Proteins are central to essentially all molecular processes in living organisms, typically carrying out their activities by folding into well-deﬁned three-dimensional structures and by binding to other molecular species to form functional complexes. Infrared (IR) spectroscopy is well established as an important measurement capability for chemically characterizing the secondary structure of proteins both in solution and in the solid state. New nanoscale chemical characterization capabilities, such as photothermal AFM-IR spectroscopy, have enabled the determination of polypeptide conformations in a single protein fibrils and other submicron-sized protein structures, resulting in an improved understanding of such important processes as protein misfolding and aggregation mechanisms.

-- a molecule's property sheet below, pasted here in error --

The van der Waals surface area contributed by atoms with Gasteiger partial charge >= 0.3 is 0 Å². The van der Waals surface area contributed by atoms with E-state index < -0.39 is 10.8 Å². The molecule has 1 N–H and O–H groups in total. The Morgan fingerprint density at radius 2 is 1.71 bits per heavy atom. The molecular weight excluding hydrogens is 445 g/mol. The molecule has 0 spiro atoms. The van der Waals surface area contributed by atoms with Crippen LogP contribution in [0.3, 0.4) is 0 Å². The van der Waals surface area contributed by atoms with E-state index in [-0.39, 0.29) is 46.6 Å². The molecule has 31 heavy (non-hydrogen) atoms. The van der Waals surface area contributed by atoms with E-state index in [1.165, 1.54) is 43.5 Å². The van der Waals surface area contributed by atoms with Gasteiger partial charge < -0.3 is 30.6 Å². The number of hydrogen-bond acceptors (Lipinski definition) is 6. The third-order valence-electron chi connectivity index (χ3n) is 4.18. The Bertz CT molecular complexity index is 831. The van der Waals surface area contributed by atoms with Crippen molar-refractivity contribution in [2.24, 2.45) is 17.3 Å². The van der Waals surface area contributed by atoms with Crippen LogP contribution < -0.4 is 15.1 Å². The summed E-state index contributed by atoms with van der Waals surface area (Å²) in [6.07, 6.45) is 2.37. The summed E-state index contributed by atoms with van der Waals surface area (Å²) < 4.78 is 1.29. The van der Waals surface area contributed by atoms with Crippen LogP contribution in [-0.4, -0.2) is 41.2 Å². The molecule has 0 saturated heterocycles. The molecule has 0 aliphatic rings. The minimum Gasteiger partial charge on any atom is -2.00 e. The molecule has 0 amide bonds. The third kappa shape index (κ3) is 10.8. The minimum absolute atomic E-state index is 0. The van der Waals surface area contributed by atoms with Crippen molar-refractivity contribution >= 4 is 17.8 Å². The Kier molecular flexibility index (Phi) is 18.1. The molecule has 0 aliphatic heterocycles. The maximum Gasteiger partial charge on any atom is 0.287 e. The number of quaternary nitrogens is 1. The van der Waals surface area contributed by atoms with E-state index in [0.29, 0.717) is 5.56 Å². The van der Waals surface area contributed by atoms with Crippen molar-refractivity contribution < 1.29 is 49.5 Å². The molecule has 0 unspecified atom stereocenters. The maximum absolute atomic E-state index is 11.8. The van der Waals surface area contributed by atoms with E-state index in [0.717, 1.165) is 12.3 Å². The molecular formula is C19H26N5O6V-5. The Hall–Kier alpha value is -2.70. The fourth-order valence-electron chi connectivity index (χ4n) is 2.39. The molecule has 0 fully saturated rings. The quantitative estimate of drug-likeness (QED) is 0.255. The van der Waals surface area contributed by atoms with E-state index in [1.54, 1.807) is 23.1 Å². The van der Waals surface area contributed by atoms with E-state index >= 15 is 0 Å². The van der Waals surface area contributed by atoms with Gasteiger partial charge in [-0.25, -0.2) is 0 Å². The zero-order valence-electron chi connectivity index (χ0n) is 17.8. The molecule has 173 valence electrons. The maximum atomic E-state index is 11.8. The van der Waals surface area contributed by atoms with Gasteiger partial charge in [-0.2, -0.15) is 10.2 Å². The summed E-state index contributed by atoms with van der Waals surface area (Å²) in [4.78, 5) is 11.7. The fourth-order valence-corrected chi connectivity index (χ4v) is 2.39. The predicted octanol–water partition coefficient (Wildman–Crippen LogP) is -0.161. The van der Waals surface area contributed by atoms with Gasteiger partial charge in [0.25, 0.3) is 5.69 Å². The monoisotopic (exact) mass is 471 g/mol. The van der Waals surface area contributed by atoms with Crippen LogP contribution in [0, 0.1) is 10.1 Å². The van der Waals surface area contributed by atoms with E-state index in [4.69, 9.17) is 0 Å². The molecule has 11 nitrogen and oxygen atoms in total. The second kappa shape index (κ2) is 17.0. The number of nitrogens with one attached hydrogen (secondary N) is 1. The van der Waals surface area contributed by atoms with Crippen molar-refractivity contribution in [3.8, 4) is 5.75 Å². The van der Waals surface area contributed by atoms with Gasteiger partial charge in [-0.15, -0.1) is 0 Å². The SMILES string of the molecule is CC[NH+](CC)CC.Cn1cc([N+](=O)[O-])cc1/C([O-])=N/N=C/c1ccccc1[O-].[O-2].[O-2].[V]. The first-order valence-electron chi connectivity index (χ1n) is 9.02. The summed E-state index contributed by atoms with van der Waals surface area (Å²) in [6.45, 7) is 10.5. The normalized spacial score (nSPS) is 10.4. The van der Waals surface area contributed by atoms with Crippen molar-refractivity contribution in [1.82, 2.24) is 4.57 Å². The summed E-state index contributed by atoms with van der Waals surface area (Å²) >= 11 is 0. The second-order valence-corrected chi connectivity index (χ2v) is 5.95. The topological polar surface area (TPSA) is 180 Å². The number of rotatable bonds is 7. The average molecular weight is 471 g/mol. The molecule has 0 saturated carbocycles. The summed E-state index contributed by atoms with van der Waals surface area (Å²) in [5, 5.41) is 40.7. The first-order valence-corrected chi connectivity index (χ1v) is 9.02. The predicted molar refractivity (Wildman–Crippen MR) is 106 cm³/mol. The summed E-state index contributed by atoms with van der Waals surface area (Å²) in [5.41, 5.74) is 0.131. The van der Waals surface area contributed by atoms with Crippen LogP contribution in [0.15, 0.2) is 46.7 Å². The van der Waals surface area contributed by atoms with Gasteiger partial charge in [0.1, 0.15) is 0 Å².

Until now, however, AFM-IR could only be performed on dried materials, and there is always a concern that the drying out of a protein-containing material may result in a conformational change in the protein backbone structure. The new approach and results described in this paper show that it is now possible to generate nanoscale resolved IR spectra and maps in air and water with comparable signal-to-noise ratio (SNR) and lateral resolution.